I was worried there for a minute - my credibility as a super-organised Tea Lady was at stake. I'm just relieved that I found the book. It had peregrinated back to the bookcase...

_________________
On the last day, when the general examination takes place, there will be no question at all on the text of Aristotle, the aphorisms of Hippocrates, or the paragraphs of Justinian. Charity will be the whole syllabus.

- St. Robert Bellarmine


Fri Jul 27, 2012 9:45 am
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New post Re: The Peregrinating Present - A Short Story
The Penultimate segment.

Part 4

When the next Christmas came John got a baulky fit.

“Do you think I’m going to stand having you hound me to death for duds to send to my own relatives? What earthly difference does it make? Send anything you want to your own people, but quit bothering me!”

“Oh, John!” I exclaimed, “you must give your people things, you really must. It won’t do at all not to. They always do it. Why, people would say dreadful things about me! They’d say I was grasping and stingy and wouldn’t let you spend a cent, that I spent all your money on my own relatives; that I tried to separate you from your own folk, that – Oh, I can’t tell you how they’d talk! They don’t know that you never gave a present for years before you were married, but that mother bought things and sent them around with ‘love from John.’ You’ve been a regular whited sepulchre for lo! these many Christmases and now you can just think of your own things for your own people. People have to pay some penalty for their relatives, and any man who has eleven pairs of aunts and uncles and thirty-two first cousins, and counts kin to second cousins once removed has got to have some ideas in his head at Christmas time!”

“Well,” said John as I closed my tirade, “I’ll get mother a lace handkerchief and my sister an umbrella, and I’ll send whatever you say to the aunts, but as for Cousin Emmeline, I’m going to send her ‘The Blighted Being.’”

My blood froze in my veins. John’s mouth wore the expression I well knew, a sort of sulky determination which I had combated in vain.

“Oh, don’t!” I exclaimed impulsively.

“I shall!" he said. “She has forgotten long ago that she sent it here. Besides, if she sent it to me because she didn’t want it, she deserves to get it back. If she sent it and did want it, she’ll be glad to have it again. If you make me send her anything it shall be ‘The Blighted Being.’”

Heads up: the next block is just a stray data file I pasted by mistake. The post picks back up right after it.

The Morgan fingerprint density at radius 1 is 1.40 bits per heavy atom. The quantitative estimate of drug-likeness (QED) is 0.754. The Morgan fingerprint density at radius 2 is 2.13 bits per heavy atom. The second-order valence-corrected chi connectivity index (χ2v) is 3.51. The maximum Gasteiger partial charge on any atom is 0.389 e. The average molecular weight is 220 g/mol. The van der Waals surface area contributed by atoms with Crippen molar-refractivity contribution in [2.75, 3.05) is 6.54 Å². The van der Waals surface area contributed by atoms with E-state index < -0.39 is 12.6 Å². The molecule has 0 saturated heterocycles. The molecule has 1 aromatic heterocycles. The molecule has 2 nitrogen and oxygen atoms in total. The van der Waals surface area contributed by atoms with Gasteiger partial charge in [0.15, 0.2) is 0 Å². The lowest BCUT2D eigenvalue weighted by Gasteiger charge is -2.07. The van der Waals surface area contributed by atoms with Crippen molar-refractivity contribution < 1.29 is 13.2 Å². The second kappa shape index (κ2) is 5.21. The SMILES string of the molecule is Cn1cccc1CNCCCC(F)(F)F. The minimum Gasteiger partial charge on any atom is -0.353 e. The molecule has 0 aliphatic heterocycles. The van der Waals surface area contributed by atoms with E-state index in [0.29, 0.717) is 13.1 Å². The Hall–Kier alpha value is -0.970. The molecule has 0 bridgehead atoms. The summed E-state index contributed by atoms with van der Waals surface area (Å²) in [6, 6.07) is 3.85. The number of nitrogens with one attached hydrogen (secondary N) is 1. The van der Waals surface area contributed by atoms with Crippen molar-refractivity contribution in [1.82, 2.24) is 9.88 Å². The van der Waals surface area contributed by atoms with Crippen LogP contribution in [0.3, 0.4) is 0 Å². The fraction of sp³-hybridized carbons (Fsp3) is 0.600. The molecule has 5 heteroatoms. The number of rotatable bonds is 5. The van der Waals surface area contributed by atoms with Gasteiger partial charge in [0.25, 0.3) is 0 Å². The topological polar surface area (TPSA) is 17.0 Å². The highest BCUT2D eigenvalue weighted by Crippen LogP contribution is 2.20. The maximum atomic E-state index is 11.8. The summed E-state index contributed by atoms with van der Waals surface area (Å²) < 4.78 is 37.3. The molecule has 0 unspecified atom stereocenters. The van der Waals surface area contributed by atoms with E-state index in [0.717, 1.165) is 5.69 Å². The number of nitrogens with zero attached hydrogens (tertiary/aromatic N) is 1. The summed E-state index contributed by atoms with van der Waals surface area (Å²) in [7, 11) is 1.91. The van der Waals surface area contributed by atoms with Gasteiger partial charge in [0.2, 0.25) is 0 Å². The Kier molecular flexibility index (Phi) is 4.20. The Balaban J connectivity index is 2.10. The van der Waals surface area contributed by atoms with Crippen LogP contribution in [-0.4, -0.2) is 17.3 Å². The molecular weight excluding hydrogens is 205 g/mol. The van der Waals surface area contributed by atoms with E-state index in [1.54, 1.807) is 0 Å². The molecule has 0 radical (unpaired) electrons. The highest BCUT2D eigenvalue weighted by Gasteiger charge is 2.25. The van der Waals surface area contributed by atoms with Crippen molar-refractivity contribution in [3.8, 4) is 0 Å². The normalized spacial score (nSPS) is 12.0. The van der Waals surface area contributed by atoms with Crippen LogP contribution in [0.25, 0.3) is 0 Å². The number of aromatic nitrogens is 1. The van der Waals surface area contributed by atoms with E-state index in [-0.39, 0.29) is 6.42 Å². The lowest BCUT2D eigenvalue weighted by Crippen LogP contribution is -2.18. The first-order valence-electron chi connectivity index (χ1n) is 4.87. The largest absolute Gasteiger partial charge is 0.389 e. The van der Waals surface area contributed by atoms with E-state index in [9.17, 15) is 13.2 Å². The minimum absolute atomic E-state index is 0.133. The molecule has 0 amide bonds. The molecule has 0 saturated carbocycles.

I opened my mouth to tell him I had sent it away, but callers came in at that moment, and my chance was gone. I never felt so mean in my life as I did at the idea of having a secret from John, but the thought of his raillery preyed upon me. I knew he’d simply tease me to death, and I held my peace. His mother came for Christmas and we had our customary days of fevered shopping, and on Christmas Eve we all lay upon our beds worn to the bone, but satisfied that the last knot was tied and the last parcel off, and that there was nothing to do the next day but enjoy our gifts, our mind free from the harrowing responsibility of the week before Christmas.

“I’m so glad it’s all over,” I murmured drowsily, and John growled that it was all some kind of nuisance and then asked, “What did you do about Cousin Emmeline’s present?” I didn’t answer, but my gentle and regular breathing must have told him I was asleep, [Moderator comment: Anyone ever done this? Of course not.] for he said, “Poor little tad – fast asleep already! Just worn to frazzles with this infernal present business.”

I felt terribly guilty, and in a few minutes had made up my mind to tell him right there, so I said, “John!” He was just dropping off to sleep and said, “Huh?” and sat up in bed very suddenly, asking, “What’s the matter?”

“Nothing,” I said. “Only I want to tell you something.”

“Now, look here Polly,” he said, “I’m delighted to converse with you at any time of the day or night, but you’re about done up, and if it’s Christmas presents you want to talk about, you’d better wait til tomorrow.”

“It’s an Easter present,” I stammered.

“Oh, gee whiz, Mary, let the dead past bury its head and the future, too, but for heaven’s sake don’t go raking up Easter presents to worry over before we have Christmas off our hands. You promised to obey me, and I forbid you to mention any kind of present to me tonight!”

I said, “Yes, sir” very meekly, and subsided, but the Spartan fox was gnawing at my vitals and I knew my sin would find me out. I felt it in my bones that the morrow would bring forth fruits meet for repentance, and I slept timorously.

_________________
On the last day, when the general examination takes place, there will be no question at all on the text of Aristotle, the aphorisms of Hippocrates, or the paragraphs of Justinian. Charity will be the whole syllabus.

- St. Robert Bellarmine


Tue Jul 31, 2012 11:31 am
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New post Re: The Peregrinating Present - A Short Story
Still with us, Odd?

_________________
On the last day, when the general examination takes place, there will be no question at all on the text of Aristotle, the aphorisms of Hippocrates, or the paragraphs of Justinian. Charity will be the whole syllabus.

- St. Robert Bellarmine


Sat Aug 04, 2012 10:00 am
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New post Re: The Peregrinating Present - A Short Story
The final segment.

Part 5